COVINGTON - County commissioners balked Tuesday night at paying an additional $38,000 for secure parking at the Newton County Judicial Center.
In December, commissioners awarded a contract for $228,972.10 to Sunbelt Builders to construct a secure 20-space parking area and separate entrance for judges and other staff at the Judicial Center. The original plans also called for walkways and lighting for the public to better access the center from the current parking lot.
However, County Engineer Kevin Walter said he had recently been alerted by judges that security staff at the jail had concerns about the design.
Based on suggestions made by security staff, Walter had initially recommended the board approve a change order for the project for $78,158.30, bringing the total cost to $307,130.40.
Recommended changes included the addition of two movable security cameras to allow full view of the current parking lot, the full length of Hunter Avenue and the main building entrances; inclusion of a landscaped, fenced-in area for the public to congregate and replacement of high trees and shrubs with an open patio to provide a full view for security; and moving handicap parking away from the main entrance. According to Walter, security was concerned a driver could lose control of a vehicle and drive through the building.
However, with the county facing a more than $5 million budget shortfall this year, and following the recent implementation of a spending and hiring freeze by commissioners, Walter said some improvements could be delayed. He recommended moving the handicap parking spaces and installing the security cameras, but delaying construction of the patio, which would bring the additional cost down to $38,158.
District 3 Commissioner Nancy Schulz pointed out that even with the reduction, the project cost would increase by 17 percent.
District 1 Commissioner Mort Ewing added that it is unusual for a change order to be requested by the county - they are typically requested by contractors.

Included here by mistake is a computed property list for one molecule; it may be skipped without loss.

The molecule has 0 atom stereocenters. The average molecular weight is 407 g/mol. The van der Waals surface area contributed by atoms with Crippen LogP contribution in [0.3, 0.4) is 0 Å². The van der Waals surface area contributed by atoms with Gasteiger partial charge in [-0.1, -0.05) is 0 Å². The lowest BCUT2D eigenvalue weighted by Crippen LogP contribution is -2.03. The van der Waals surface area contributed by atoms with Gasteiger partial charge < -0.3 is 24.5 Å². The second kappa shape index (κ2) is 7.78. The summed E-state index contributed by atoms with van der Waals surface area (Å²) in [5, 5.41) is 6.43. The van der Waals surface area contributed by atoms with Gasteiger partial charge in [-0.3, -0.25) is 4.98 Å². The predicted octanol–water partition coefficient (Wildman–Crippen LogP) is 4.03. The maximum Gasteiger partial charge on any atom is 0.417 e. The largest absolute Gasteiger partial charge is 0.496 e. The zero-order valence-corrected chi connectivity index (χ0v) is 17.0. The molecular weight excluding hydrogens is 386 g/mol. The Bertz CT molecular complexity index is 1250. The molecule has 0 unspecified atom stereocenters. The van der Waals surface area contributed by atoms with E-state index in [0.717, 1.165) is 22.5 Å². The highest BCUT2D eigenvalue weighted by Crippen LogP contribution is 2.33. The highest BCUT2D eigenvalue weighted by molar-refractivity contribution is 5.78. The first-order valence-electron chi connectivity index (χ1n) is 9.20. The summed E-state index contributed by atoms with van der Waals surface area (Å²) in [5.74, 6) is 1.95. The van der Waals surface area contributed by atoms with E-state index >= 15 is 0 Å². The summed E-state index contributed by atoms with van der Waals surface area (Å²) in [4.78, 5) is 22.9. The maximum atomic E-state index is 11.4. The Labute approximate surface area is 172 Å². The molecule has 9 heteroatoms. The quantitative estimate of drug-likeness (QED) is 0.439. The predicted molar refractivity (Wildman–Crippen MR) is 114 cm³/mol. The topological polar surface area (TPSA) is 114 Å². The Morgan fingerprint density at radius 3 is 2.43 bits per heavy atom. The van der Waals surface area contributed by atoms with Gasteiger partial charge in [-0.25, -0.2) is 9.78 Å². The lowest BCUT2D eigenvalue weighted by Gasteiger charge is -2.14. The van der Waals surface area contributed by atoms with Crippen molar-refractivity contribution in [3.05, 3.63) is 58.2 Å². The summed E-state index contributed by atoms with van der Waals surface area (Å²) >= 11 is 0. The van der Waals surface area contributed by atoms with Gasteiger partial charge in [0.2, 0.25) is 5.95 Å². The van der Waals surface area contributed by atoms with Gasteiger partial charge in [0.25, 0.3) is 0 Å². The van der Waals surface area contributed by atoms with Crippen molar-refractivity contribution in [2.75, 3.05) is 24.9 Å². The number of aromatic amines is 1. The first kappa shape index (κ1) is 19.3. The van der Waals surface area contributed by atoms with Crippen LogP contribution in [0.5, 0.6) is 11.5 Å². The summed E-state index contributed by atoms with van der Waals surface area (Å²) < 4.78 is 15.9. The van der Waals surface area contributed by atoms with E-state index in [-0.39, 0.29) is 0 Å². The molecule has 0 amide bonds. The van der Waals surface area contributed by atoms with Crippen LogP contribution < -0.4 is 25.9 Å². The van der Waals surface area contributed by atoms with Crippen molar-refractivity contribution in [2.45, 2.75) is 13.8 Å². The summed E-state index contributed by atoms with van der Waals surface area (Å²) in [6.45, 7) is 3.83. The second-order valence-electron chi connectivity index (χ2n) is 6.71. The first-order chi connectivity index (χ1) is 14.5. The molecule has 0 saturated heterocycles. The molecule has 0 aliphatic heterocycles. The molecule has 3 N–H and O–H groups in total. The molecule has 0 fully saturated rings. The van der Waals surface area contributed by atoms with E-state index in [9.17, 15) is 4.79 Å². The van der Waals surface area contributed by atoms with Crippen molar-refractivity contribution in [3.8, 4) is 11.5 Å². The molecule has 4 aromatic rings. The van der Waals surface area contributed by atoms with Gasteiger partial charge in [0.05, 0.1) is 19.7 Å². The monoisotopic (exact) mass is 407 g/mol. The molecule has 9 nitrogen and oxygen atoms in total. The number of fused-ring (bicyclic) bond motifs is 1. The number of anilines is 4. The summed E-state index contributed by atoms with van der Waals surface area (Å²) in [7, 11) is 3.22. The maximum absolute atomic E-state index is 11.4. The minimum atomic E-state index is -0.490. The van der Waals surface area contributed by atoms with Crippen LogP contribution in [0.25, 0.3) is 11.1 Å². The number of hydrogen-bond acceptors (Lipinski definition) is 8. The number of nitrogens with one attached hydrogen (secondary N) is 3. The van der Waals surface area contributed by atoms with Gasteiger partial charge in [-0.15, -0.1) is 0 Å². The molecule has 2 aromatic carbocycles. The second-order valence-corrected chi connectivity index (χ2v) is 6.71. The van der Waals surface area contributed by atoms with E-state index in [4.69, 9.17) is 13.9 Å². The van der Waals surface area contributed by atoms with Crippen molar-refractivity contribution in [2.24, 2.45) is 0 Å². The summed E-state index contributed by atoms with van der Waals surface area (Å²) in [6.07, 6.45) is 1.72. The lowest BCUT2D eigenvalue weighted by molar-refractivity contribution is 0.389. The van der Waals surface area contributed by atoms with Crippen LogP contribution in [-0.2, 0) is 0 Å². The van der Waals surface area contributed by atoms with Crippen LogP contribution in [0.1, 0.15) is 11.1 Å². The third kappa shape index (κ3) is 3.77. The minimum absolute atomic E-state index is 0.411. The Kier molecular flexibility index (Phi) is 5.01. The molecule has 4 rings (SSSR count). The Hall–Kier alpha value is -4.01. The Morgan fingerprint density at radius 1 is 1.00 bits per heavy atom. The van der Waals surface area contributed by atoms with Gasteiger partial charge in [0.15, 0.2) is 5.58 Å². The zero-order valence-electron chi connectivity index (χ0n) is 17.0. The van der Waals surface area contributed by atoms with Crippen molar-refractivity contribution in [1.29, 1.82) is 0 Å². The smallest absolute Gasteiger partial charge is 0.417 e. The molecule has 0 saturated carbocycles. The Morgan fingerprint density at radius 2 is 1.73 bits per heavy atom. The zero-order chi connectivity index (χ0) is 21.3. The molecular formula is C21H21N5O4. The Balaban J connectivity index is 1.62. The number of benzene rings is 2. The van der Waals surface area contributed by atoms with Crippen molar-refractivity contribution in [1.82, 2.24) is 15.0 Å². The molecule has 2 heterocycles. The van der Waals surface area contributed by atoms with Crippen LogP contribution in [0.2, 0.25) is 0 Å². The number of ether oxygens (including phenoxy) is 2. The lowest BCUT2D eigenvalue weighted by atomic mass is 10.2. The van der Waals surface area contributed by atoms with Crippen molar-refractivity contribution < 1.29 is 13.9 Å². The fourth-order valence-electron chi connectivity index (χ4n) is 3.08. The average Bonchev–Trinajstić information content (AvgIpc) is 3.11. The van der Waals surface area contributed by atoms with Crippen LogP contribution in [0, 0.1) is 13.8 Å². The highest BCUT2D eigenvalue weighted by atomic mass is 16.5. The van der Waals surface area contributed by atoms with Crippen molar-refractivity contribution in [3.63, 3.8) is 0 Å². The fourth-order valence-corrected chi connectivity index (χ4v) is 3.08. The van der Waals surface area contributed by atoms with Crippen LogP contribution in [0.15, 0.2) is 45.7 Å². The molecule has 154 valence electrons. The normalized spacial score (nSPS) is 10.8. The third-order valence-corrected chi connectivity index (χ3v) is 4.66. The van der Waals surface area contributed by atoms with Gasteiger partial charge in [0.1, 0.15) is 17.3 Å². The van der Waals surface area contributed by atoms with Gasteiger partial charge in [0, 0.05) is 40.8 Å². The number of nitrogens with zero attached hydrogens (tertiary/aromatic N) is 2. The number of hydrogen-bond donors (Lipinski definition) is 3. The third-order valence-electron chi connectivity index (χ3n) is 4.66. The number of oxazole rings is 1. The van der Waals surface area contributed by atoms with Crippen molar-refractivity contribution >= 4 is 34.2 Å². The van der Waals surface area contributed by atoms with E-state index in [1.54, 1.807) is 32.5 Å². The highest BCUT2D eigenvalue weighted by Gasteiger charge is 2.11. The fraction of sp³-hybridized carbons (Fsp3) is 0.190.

Ewing said the project has been under discussion for three years and these additional measures were never mentioned.
"My concern is, we worked extremely hard to fund that $228,000 out of the general fund to ensure that were doing exactly what we were asked to do by the judges and the sheriff's department," Ewing said. "It's only been 60 days, and we're already being asked to come up with additional money out of the general fund."
District 5 Commissioner Tim Fleming asked if the entire project could be delayed until after the budget cycle.
But Jenny Carter with the County Attorney's Office said a notice to proceed had already been issued to the contractor, who has 200 days to complete the work.
Fleming then asked if the changes could be delayed until after the budget is finalized.
"It would not be as correct as it should be. It would be a bad investment and I would recommend not to build it at all," Walter responded, adding that it would require more work and money later on.
Chairman Kathy Morgan asked the board to remember the public safety aspect of the project.
She said as many as 70 jurors are in the courthouse every day and often have to walk to their cars late at night.
She said the security cameras could be a cost-savings to the county, versus having to pay deputies to work overtime and walk jurors to their cars.
District 4 Commissioner J.C. Henderson made the motion to approve the changes, at a cost of $38,158, which was seconded by District 2 Commissioner Earnest Simmons.
The motion failed by a vote of 2 to 3, with Schulz, Ewing and Fleming opposed.
During residents' comments at the end of the meeting, Capt. Doug Kitchens with the Newton County Sheriff's Office told commissioners the head of security at the Judicial Center and the Sheriff's Office were not aware of the design plan until mid-January, after the board had already approved the contract. He said they requested the changes as soon as they learned of the plan.
Crystal Tatum can be reached at firstname.lastname@example.org.